Characteristic CLL/SLL lymphocyte phenotype:
- M/C immunophenotype expression: Coexpression of CD5, CD19, and CD23
- Low levels of immunoglobulins (M/C, IgM and sometimes both IgM and IgD)
- Expression of B-cell associated antigens: CD19, CD20, CD21, CD23, and/or CD24
- Expression of CD5 (T-cell associated antigen)
Bone marrow biopsy:
- Normocellular/hypercellular bone marrow aspirate with lymphocytes > 30% of all nucleated cells (CONFIRMATORY).
- Reduction of lymphocytic infiltration to < 30% on treatment indicates a complete response
Lymph node biopsy:Excisional lymph node histology demonstrates diffuse effacement of nodal architecture along with some scattered residual likely germinal centers. These lymph node infiltrates are predominantly composed of small lymphocytes.
- Pseudo-follicles (proliferation centers) (PATHOGNOMIC): Large lymphoid cells, such as pro-lymphocytes present in clusters
Spleen biopsy:Spleen histology demonstrates the infiltration of red and white pulp with a more prominent white pulp involvement compared to red pulp.
CT-scan:CT scan helps in evaluation to see the degree of lymphadenopathy and organ infiltration in the form of spleen and liver
- Fluorescence in situ hybridization (FISH): Detect chromosomal abnormalities (17p. deletion, 11q. deletion, 13q. deletion and trisomy 12)
Diagnoses of complications of CLL:
- Autoimmune hemolytic anemia: Positive direct antiglobulin (Coombs) test, increased reticulocyte count, elevated serum LDH, reduced haptoglobin, and elevated serum indirect bilirubin
- Pure red cell aplasia and thrombocytopenia: Peripheral blood smear and a bone marrow aspiration and biopsy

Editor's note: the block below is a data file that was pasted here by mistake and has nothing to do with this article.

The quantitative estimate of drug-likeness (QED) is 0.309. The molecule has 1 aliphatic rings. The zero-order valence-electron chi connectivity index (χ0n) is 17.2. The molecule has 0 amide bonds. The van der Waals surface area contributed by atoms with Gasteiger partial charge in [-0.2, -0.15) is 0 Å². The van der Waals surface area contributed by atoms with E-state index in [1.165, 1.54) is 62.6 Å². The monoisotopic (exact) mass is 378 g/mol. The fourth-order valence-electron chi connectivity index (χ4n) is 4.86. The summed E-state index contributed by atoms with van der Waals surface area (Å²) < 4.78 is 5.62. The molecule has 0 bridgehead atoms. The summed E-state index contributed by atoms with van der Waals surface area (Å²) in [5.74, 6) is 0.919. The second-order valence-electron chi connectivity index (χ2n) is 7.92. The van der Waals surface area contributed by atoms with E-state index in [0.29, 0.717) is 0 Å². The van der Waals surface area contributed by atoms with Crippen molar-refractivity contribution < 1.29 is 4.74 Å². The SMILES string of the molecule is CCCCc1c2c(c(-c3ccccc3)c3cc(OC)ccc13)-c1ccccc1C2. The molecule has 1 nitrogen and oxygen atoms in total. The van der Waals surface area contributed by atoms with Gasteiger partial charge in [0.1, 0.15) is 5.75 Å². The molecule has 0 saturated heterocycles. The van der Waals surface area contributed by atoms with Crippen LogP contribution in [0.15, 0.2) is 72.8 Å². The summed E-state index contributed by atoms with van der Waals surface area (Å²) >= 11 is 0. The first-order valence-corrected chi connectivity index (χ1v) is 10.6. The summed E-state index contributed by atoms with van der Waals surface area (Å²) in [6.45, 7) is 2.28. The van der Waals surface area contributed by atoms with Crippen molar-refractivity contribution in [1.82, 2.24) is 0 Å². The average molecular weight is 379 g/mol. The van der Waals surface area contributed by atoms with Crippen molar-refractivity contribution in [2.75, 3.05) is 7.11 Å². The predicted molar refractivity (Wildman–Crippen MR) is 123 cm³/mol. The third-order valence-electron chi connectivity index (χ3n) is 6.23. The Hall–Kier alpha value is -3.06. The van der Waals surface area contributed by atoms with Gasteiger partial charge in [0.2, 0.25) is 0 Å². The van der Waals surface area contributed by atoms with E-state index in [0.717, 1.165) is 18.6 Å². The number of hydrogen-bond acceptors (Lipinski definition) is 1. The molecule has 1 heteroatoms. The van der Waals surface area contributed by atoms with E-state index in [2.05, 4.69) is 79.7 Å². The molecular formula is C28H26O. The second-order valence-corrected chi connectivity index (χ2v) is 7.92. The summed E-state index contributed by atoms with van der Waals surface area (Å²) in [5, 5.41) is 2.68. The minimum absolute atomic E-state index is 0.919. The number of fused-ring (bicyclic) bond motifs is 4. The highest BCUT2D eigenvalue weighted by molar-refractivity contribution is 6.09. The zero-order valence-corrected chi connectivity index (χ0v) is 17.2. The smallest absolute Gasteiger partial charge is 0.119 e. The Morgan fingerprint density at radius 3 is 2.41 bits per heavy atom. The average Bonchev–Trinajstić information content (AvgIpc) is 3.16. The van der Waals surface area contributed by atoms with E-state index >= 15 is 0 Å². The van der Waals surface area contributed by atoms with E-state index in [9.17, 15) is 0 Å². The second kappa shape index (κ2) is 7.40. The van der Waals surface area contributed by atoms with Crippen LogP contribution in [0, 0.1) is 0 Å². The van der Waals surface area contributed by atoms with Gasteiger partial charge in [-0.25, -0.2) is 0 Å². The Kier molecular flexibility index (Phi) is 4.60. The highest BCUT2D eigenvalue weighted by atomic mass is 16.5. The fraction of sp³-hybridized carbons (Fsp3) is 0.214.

- Hypogammaglobulinemia (< 15% cases): Elevated uric acid level and elevated hepatic enzymes are other findings seen in CLL
- Small lymphocytic lymphoma
- Monoclonal B lymphocytosis
- 5,000 clonal B cells per µl in the blood without other signs of lymphoma, such as enlarged lymph nodes (>1.5 cm)
- Other lymphoproliferative diseases:
- B-cell prolymphocytic leukaemia
- Follicular lymphoma
- Hairy cell leukaemia
- Mantle cell lymphoma
- Marginal zone lymphoma
Rai staging system:
|Risk group||Clinical features||Median life|
(Rai stage 0/I)
|Lymphocytosis without cytopenia, lymphadenopathy or splenomegaly||13 years|
(Rai stage II)
|Lymphocytosis, lymphadenopathy and/or splenomegaly, but without cytopenia||8 years|
(Rai stage III/IV)
|Lymphocytosis and cytopenia (Hb ≤11 g/dl and/or platelet ≤100,000 cells/µl)||2 years|
Binet staging system:
|Risk group||Clinical features||Median life|
(Binet stage A)
|< 3 palpably enlarged sites‡ without cytopenia||13 years|
(Binet stage B)
|≥ 3 palpably enlarged sites‡ without cytopenia||8 years|
(Binet stage C)
|Cytopenia (Hb ≤10 g/dl|
and/or platelet ≤100,000 cells/µl)
‡There are five sites of lymphoid organs: cervical, axillary and inguinal nodes, the spleen and the liver.
First-line treatment:treatment should be initiated in a patient with advanced (Binet C, Rai III–IV) or active, symptomatic disease
Second-line treatment:For relapsed or refractory CLL. In general, the first-line treatment may be repeated if the duration of the first remission exceeds 24–36 months.
Poor prognostic factors:
- Advanced stage & age at diagnosis
- Male sex
- Diffuse pattern of BM-infiltration
- Short lymphocyte doubling time
- High expression of Ki67, p276
- High serum level of β2MG, TK, sCD23, TNFα
- Poor risk cytogenetics: 17p & 11q del, complex karyotype
- High level of CD38 & ZAP-70 expression
- High level of expression of lipoprotein lipase
- Unmutated IgVH gene status, altered micro RNA expression
- Poor response to therapy or short duration of response